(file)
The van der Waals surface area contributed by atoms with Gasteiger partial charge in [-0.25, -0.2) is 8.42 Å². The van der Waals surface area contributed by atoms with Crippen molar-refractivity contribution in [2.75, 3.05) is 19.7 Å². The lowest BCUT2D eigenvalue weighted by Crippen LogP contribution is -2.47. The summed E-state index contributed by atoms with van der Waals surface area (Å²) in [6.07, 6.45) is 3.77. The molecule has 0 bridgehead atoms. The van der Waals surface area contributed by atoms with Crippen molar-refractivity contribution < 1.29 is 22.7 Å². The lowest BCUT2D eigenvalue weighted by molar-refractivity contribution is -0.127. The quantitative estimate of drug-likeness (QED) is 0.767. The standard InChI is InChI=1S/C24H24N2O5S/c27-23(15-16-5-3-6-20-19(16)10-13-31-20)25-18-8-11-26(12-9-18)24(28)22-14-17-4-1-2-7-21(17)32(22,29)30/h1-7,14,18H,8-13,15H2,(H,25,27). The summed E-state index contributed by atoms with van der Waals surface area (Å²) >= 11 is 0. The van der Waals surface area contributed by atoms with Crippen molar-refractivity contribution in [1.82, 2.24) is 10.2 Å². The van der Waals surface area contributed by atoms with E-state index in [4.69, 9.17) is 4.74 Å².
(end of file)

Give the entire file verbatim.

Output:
The van der Waals surface area contributed by atoms with Gasteiger partial charge in [-0.25, -0.2) is 8.42 Å². The van der Waals surface area contributed by atoms with Crippen molar-refractivity contribution in [2.75, 3.05) is 19.7 Å². The lowest BCUT2D eigenvalue weighted by Crippen LogP contribution is -2.47. The summed E-state index contributed by atoms with van der Waals surface area (Å²) in [6.07, 6.45) is 3.77. The molecule has 0 bridgehead atoms. The van der Waals surface area contributed by atoms with Crippen molar-refractivity contribution < 1.29 is 22.7 Å². The lowest BCUT2D eigenvalue weighted by molar-refractivity contribution is -0.127. The quantitative estimate of drug-likeness (QED) is 0.767. The standard InChI is InChI=1S/C24H24N2O5S/c27-23(15-16-5-3-6-20-19(16)10-13-31-20)25-18-8-11-26(12-9-18)24(28)22-14-17-4-1-2-7-21(17)32(22,29)30/h1-7,14,18H,8-13,15H2,(H,25,27). The summed E-state index contributed by atoms with van der Waals surface area (Å²) >= 11 is 0. The van der Waals surface area contributed by atoms with Crippen molar-refractivity contribution in [1.82, 2.24) is 10.2 Å². The van der Waals surface area contributed by atoms with E-state index in [4.69, 9.17) is 4.74 Å².